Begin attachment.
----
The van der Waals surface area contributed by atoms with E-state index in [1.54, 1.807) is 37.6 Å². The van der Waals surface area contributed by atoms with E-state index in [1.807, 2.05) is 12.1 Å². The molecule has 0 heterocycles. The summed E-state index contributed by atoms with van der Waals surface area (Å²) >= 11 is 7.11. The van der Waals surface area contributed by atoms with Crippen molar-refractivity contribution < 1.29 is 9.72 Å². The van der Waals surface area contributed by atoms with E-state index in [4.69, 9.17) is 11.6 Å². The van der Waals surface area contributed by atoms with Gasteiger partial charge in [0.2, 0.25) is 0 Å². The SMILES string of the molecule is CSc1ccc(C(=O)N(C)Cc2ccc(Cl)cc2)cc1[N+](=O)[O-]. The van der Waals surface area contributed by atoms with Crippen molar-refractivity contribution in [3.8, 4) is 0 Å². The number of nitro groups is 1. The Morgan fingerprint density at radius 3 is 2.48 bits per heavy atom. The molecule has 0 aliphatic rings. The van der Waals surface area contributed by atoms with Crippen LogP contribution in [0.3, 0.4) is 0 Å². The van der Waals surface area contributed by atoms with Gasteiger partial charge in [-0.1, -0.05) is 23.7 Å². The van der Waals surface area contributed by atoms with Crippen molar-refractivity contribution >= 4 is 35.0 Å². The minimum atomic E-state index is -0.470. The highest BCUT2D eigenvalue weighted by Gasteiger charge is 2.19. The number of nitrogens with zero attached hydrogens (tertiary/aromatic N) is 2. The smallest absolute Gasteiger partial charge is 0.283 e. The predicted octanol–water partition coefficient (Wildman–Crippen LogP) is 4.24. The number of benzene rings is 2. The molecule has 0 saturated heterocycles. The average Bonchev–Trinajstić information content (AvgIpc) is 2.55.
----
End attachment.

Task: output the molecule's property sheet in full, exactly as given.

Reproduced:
The van der Waals surface area contributed by atoms with E-state index in [1.54, 1.807) is 37.6 Å². The van der Waals surface area contributed by atoms with E-state index in [1.807, 2.05) is 12.1 Å². The molecule has 0 heterocycles. The summed E-state index contributed by atoms with van der Waals surface area (Å²) >= 11 is 7.11. The van der Waals surface area contributed by atoms with Crippen molar-refractivity contribution < 1.29 is 9.72 Å². The van der Waals surface area contributed by atoms with E-state index in [4.69, 9.17) is 11.6 Å². The van der Waals surface area contributed by atoms with Gasteiger partial charge in [0.2, 0.25) is 0 Å². The SMILES string of the molecule is CSc1ccc(C(=O)N(C)Cc2ccc(Cl)cc2)cc1[N+](=O)[O-]. The van der Waals surface area contributed by atoms with Crippen molar-refractivity contribution in [3.8, 4) is 0 Å². The number of nitro groups is 1. The Morgan fingerprint density at radius 3 is 2.48 bits per heavy atom. The molecule has 0 aliphatic rings. The van der Waals surface area contributed by atoms with Crippen LogP contribution in [0.3, 0.4) is 0 Å². The van der Waals surface area contributed by atoms with Gasteiger partial charge in [-0.1, -0.05) is 23.7 Å². The van der Waals surface area contributed by atoms with Crippen molar-refractivity contribution >= 4 is 35.0 Å². The minimum atomic E-state index is -0.470. The highest BCUT2D eigenvalue weighted by Gasteiger charge is 2.19. The number of nitrogens with zero attached hydrogens (tertiary/aromatic N) is 2. The smallest absolute Gasteiger partial charge is 0.283 e. The predicted octanol–water partition coefficient (Wildman–Crippen LogP) is 4.24. The number of benzene rings is 2. The molecule has 0 saturated heterocycles. The average Bonchev–Trinajstić information content (AvgIpc) is 2.55.